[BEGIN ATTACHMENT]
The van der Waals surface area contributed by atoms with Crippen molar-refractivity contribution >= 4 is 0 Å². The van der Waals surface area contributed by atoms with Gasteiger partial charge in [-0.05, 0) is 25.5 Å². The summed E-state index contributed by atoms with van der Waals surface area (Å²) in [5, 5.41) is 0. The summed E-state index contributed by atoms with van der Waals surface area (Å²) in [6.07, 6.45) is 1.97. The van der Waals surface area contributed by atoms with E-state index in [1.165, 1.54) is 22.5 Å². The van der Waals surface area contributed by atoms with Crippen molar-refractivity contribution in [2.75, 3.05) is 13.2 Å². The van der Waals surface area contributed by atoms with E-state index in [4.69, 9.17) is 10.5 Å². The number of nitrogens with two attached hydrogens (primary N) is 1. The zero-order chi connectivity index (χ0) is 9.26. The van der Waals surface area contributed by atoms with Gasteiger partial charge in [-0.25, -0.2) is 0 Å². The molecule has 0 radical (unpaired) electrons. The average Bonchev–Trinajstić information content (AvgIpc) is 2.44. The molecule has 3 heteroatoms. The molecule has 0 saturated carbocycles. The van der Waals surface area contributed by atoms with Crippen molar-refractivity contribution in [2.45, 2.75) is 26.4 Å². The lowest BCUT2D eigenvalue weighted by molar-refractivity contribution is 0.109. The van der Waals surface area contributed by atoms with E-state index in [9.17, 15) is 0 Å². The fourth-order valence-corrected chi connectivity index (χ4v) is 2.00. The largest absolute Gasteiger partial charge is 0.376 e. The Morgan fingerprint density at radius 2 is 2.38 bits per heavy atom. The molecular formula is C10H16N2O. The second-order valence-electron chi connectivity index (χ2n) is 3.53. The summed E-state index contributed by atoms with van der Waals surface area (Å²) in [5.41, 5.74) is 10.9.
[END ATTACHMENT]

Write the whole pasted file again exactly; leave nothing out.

The van der Waals surface area contributed by atoms with Crippen molar-refractivity contribution >= 4 is 0 Å². The van der Waals surface area contributed by atoms with Gasteiger partial charge in [-0.05, 0) is 25.5 Å². The summed E-state index contributed by atoms with van der Waals surface area (Å²) in [5, 5.41) is 0. The summed E-state index contributed by atoms with van der Waals surface area (Å²) in [6.07, 6.45) is 1.97. The van der Waals surface area contributed by atoms with E-state index in [1.165, 1.54) is 22.5 Å². The van der Waals surface area contributed by atoms with Crippen molar-refractivity contribution in [2.75, 3.05) is 13.2 Å². The van der Waals surface area contributed by atoms with E-state index in [4.69, 9.17) is 10.5 Å². The number of nitrogens with two attached hydrogens (primary N) is 1. The zero-order chi connectivity index (χ0) is 9.26. The van der Waals surface area contributed by atoms with Gasteiger partial charge in [-0.25, -0.2) is 0 Å². The molecule has 0 radical (unpaired) electrons. The average Bonchev–Trinajstić information content (AvgIpc) is 2.44. The molecule has 3 heteroatoms. The molecule has 0 saturated carbocycles. The van der Waals surface area contributed by atoms with Crippen molar-refractivity contribution in [2.45, 2.75) is 26.4 Å². The lowest BCUT2D eigenvalue weighted by molar-refractivity contribution is 0.109. The van der Waals surface area contributed by atoms with E-state index in [9.17, 15) is 0 Å². The fourth-order valence-corrected chi connectivity index (χ4v) is 2.00. The largest absolute Gasteiger partial charge is 0.376 e. The Morgan fingerprint density at radius 2 is 2.38 bits per heavy atom. The molecular formula is C10H16N2O. The second-order valence-electron chi connectivity index (χ2n) is 3.53. The summed E-state index contributed by atoms with van der Waals surface area (Å²) in [5.41, 5.74) is 10.9.